Thursday’s Bible reading is Proverbs 17–18. These chapters are in the third section of Proverbs: “The first book of Solomon.”1 Speech continues to be a theme, and as I was reading I thought of this verse from James:
“If anyone thinks himself to be religious, and yet does not bridle his tongue but deceives his own heart, this man’s religion is worthless.”
This verse always catches me up short. It’s quite a check on spiritual pride; it’s a quick, but significant test and really teaches humility. In his commentary on Proverbs, Derek Kidner has a very helpful summary of Proverbs’ teaching on words:
“As many as three out of the seven abominations listed in Proverbs 6:16–19 are examples of the misuse of words: such is their importance in Proverbs. What is taught about them may be grouped under three headings.”2
I found Kidner’s headings and points to be so insightful that I want to list them for you. He briefly discusses each and gives applicable verses. I haven’t quoted all of what he has written, but I have tried to pull out most of the verses he cites so that you can read them. I’m sure we’ve all been wounded by words, and we’ve also wounded others so I’ve quoted him regarding the power of the tongue because it is so important. If we can grasp and remember that death and life are in the power of the tongue, then we will be more diligent to guard what we say. He points out that his first heading describes both good or evil words.
I. The Power of Words
‘Death and life are in the power of the tongue.’ Proverbs 18:21
This power springs from largely two qualities.3
1. Penetration. What is done to you is of little account beside what is done in you, and the latter may be for good or ill. The feelings, or morale, may be lacerated by a cruel or clumsy thrust (‘like the piercings of a sword’, Proverbs 12:18), and ‘a wounded spirit, who can bear?’ (18:14); equally, they may be vitalized by a timely word (12:18b, 25), and the whole body with them (‘sweetness to the soul and health to the body’ 16:24, RSV; cf. 15:30). One’s attitude to another person may be deeply affected by a mere whisper, unforgettable as soon as relished (18:8), and one’s self-esteem ruinously inflated by flattery (which entangles its victim, 29:5, by the craving it induces and by the ill-judged actions it invites). Above all, beliefs and convictions are formed by words, and these either destroy a man or are the making of him (11:9; 10:21).4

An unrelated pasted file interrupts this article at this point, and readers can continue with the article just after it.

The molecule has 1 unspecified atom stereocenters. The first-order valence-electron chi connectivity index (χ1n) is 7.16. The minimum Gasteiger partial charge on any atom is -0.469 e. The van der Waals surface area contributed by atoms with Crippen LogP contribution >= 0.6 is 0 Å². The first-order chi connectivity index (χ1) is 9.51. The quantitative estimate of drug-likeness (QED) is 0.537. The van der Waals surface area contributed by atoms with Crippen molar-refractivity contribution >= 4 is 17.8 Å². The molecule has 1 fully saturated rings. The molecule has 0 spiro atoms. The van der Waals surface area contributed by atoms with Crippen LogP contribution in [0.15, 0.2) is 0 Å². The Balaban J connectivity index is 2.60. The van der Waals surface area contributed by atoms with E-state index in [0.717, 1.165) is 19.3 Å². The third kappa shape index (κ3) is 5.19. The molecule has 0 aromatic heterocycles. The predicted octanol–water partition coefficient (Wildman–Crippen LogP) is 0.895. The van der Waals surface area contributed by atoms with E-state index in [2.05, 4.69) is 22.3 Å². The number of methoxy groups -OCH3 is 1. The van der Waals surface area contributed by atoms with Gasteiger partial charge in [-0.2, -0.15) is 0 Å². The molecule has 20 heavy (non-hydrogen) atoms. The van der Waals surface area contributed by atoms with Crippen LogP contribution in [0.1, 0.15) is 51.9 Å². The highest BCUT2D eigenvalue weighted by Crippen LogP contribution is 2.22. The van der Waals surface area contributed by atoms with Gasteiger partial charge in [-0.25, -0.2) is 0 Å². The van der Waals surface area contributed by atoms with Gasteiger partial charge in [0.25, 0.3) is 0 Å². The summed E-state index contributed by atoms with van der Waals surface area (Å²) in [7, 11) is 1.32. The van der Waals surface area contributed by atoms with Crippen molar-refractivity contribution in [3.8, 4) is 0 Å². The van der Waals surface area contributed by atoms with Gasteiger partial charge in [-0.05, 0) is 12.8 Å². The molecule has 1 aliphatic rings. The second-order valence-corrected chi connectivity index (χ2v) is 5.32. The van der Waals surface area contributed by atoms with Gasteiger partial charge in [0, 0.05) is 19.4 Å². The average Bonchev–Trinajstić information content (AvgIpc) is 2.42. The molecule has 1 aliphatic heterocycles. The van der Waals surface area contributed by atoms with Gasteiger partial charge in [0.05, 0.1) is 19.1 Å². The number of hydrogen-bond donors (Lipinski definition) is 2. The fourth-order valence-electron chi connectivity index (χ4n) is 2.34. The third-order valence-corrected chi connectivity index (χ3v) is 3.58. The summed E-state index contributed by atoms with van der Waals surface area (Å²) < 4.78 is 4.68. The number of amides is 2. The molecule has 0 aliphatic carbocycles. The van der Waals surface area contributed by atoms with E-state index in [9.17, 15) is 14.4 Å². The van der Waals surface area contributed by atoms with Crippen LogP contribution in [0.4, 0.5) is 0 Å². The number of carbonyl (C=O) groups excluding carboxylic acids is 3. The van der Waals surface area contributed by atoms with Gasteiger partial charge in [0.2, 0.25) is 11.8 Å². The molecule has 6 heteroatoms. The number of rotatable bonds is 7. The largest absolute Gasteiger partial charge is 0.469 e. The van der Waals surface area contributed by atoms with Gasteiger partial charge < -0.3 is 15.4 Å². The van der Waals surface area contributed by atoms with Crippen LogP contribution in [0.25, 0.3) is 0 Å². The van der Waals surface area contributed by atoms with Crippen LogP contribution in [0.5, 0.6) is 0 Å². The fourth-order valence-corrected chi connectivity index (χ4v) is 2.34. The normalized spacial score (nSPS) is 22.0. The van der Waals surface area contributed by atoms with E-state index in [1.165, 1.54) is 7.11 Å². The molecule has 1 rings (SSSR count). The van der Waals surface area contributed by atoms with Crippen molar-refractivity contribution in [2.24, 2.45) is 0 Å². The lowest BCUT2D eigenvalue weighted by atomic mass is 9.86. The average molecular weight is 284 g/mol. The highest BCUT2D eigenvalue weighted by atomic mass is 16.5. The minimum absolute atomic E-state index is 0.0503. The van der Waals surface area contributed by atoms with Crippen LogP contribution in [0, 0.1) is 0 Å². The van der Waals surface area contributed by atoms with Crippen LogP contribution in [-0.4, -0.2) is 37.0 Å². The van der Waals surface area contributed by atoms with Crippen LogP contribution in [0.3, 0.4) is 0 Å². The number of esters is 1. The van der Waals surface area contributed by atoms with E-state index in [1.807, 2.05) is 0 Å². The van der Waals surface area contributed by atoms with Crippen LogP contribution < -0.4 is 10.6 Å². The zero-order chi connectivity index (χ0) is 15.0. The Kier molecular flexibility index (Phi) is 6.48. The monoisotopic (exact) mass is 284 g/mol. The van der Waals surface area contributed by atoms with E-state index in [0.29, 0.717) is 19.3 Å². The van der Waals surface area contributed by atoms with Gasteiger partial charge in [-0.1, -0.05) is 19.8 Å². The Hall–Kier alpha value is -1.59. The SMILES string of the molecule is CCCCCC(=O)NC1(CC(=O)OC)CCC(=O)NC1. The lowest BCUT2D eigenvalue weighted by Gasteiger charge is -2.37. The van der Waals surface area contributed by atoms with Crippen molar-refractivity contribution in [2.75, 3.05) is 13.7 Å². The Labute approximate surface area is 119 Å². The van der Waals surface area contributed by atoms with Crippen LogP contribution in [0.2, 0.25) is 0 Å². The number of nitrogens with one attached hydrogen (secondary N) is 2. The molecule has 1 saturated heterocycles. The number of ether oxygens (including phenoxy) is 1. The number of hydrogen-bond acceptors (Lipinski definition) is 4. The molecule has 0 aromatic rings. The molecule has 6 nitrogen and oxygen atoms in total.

2. Spread. Since words implant ideas in other minds, their effects ramify—again, for good or evil….[16:27b, 28a RSV; 6:14; 10:10; 16:30; 12:14; 10:11 (cf.18:4); 15:4]5
II. The weakness of words
1. They are no substitute for deeds…. [14:23 RSV]
2. They cannot alter facts…. [26:23–28, 28:24, 24:12]
3. They cannot compel response…. [29:19; 2:3,4; 17:10; 17:4]6
III. Words at their best.
a. The marks of them
1. They will be honest… [16:13 cf. 24:24–26; 25:12; 27:5, 6; 28:23]
2. They will be few…. [17:28; 10:14; 13:3; 11:12, 13; 10:19]
3. They will be calm…. [17:27; 18:13, cf. 17; 15:1; 25:15]
4. They will be apt…. [15:23; 10:20; 25:11; cf. 25:12; 22:11; 10:32]7
b. The making of them
1. Study [15:28, 15:2, 2:6, 16:1]
2. Character [14:5, 12:17, 10:20, 4:23]8
In his last point regarding character, Kidner reminds us of these words of the Lord Jesus:
“For the mouth speaks out of that which fills the heart.”
After working through this, I better understand why James said, “If anyone thinks himself to be religious, and yet does not bridle his tongue but deceives his own heart, this man’s religion is worthless.” Our tongue reveals our heart.
I want to include one more verse on our words.
“Let no unwholesome word proceed from your mouth, but only such a word as is good for edification according to the need of the moment, so that it will give grace to those who hear.”
This is a hard battle. I know it, and you know it. Only by God’s help and power can we learn to control our words, for changed words mean first of all a changed heart; and God is the One who changes our heart. May the Lord enable us to daily persevere in giving grace to others through our words.
UPDATE: I’ve added the first footnote reference that I had inadvertently omitted, and I’ve also changed the section order from the second to the third. My apologies for the inaccuracies.
Isaiah 42 Photograph: ChristianPhotos.net – Free High Resolution Photos for Christian Publications
1A. F. Walls, “Proverbs,” The New Bible Commentary: Revised, D. Guthrie, J. A. Motyer, eds., A. M. Stibbs, D. J. Wiseman, contributing eds., p. 550.
2, 3, 4, 5, 6, 7, 8Derek Kidner, Proverbs, pp. 46, 46, 46, 47, 47, 48, 49.
Original content: Copyright ©2011 Iwana Carpenter